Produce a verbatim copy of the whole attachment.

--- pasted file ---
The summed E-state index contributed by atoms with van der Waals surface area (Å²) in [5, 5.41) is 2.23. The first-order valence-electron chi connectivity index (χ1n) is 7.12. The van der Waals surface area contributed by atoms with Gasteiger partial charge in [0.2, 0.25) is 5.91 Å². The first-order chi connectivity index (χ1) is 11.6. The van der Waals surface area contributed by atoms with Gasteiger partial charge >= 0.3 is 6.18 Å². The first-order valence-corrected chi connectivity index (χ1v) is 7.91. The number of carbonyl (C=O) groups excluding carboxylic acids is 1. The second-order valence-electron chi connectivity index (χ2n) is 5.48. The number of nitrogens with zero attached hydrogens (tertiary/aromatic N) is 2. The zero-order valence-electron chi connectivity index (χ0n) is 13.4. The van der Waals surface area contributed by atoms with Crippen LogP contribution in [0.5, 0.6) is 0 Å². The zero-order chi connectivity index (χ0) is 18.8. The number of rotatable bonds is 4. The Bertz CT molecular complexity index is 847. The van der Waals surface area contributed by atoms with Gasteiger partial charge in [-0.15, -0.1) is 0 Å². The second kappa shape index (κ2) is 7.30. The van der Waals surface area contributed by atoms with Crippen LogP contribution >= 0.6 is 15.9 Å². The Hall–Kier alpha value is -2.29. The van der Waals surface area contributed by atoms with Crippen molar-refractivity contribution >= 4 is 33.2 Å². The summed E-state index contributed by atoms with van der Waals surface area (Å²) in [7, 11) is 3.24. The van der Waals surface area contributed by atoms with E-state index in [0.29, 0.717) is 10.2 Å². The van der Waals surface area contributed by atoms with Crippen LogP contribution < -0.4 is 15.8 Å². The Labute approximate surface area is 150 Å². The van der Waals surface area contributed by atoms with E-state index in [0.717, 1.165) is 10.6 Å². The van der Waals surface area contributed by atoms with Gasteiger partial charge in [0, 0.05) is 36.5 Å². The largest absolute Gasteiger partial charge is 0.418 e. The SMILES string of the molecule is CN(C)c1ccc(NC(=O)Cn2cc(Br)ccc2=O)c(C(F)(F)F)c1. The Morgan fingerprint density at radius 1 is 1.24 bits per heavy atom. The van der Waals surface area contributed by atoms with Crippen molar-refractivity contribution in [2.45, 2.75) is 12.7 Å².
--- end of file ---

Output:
The summed E-state index contributed by atoms with van der Waals surface area (Å²) in [5, 5.41) is 2.23. The first-order valence-electron chi connectivity index (χ1n) is 7.12. The van der Waals surface area contributed by atoms with Gasteiger partial charge in [0.2, 0.25) is 5.91 Å². The first-order chi connectivity index (χ1) is 11.6. The van der Waals surface area contributed by atoms with Gasteiger partial charge >= 0.3 is 6.18 Å². The first-order valence-corrected chi connectivity index (χ1v) is 7.91. The number of carbonyl (C=O) groups excluding carboxylic acids is 1. The second-order valence-electron chi connectivity index (χ2n) is 5.48. The number of nitrogens with zero attached hydrogens (tertiary/aromatic N) is 2. The zero-order valence-electron chi connectivity index (χ0n) is 13.4. The van der Waals surface area contributed by atoms with Crippen LogP contribution in [0.5, 0.6) is 0 Å². The zero-order chi connectivity index (χ0) is 18.8. The number of rotatable bonds is 4. The Bertz CT molecular complexity index is 847. The van der Waals surface area contributed by atoms with Gasteiger partial charge in [-0.15, -0.1) is 0 Å². The second kappa shape index (κ2) is 7.30. The van der Waals surface area contributed by atoms with Crippen LogP contribution >= 0.6 is 15.9 Å². The Hall–Kier alpha value is -2.29. The van der Waals surface area contributed by atoms with Crippen molar-refractivity contribution >= 4 is 33.2 Å². The summed E-state index contributed by atoms with van der Waals surface area (Å²) in [7, 11) is 3.24. The van der Waals surface area contributed by atoms with E-state index in [0.29, 0.717) is 10.2 Å². The van der Waals surface area contributed by atoms with Crippen LogP contribution < -0.4 is 15.8 Å². The Labute approximate surface area is 150 Å². The van der Waals surface area contributed by atoms with E-state index in [0.717, 1.165) is 10.6 Å². The van der Waals surface area contributed by atoms with Gasteiger partial charge in [0, 0.05) is 36.5 Å². The largest absolute Gasteiger partial charge is 0.418 e. The SMILES string of the molecule is CN(C)c1ccc(NC(=O)Cn2cc(Br)ccc2=O)c(C(F)(F)F)c1. The Morgan fingerprint density at radius 1 is 1.24 bits per heavy atom. The van der Waals surface area contributed by atoms with Crippen molar-refractivity contribution in [2.45, 2.75) is 12.7 Å².